As the smoke clears
Smoke generated by bushfires poses a health risk, but the end may now be in sight.
Alongside the headlines generated around the world about Australia’s bushfires, one topic that drew international attention during the height of the crisis was the dense smoke surrounding bushfire-prone areas.
The Australian Tourism Export Council (ATEC) Managing Director Peter Shelley, recently told the Financial Review that the number of international tourists booking holidays to Australia is down 10 to 20 per cent due to the bushfires and that this will cost the country at least $4.5 billion by the end of the year. People are afraid not just of the bushfires, but the smoke that we have inhaled during the last couple of months.
As Australia experienced its worst bushfires on record, you did not need to be in the fire areas themselves to have an experience of poor air quality. In fact, many urban areas in Australia had some of the world’s worst air quality. This was apparent in Melbourne on 14 January. During the Australian Open, viewers all around the world were confronted with the sight of conditioned athletes collapsing due to smoke inhalation.
The long-term after-effects of this bushfire smoke inhalation are unknown. According to the Department of Health, bushfire smoke contains fine particles that pose health risks. Most people exposed to the smoke expect mild symptoms including sore eyes, sore nose, and sore throat. However, it is more dangerous for people with existing lung and heart conditions like asthma, emphysema or angina. These people should avoid outdoor physical activity when there is smoke around, keep medication with them and stay indoors with the doors and windows shut.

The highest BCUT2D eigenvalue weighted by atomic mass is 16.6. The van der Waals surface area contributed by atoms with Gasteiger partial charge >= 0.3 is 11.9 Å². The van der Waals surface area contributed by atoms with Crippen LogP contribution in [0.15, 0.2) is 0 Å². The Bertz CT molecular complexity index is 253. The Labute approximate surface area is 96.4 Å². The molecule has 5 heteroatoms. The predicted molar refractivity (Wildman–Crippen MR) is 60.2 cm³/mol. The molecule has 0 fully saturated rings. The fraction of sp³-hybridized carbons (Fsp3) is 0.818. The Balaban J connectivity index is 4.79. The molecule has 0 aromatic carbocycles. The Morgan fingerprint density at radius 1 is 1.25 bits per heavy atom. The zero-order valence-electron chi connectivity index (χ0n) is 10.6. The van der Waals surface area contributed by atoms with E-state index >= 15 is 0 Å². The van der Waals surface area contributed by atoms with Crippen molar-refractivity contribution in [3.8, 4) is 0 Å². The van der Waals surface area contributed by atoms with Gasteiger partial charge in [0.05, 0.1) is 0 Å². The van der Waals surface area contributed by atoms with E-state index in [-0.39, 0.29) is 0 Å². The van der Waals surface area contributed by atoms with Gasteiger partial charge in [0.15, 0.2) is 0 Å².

On 11 January Professor John Wilson, President-elect and a respiratory physician from the RACP, said: “This is an unprecedented public health crisis and we don’t yet know the impact this prolonged exposure to bushfire smoke is going to have. Since the bushfire crisis began, doctors have already seen an increase in patients presenting with respiratory issues.”
“It’s critical that there is a comprehensive and coordinated response to this health crisis, and that all who need healthcare have timely access to expert health services – both in the immediate and longer-term, as people may suffer a range of ongoing serious health consequences, particularly respiratory and cardiac conditions, as well as mental illness,” Professor Wilson said regarding bushfires and public health.
The ACT government were also concerned that poor air quality may also affect the beginning of the 2020 school year, with the ACT government indicating that it may need to make plans to temporarily close schools or keep students indoors, due to fires in the Snowy Mountains fanning smoke into the capital.
As dedicated crews worked hard to get the fires under control, the cardiologist and physician Dr Arnagretta Hunter told The Canberra Times that she was “cautiously optimistic” that the worst has passed and that air quality would return to normal.
“What’s really important around the messaging – and this goes for everyone – is that when there is a clear day and the air quality is good, that you do go outside,” Dr Hunter said.
Angela Cadena & Jonathan Foye
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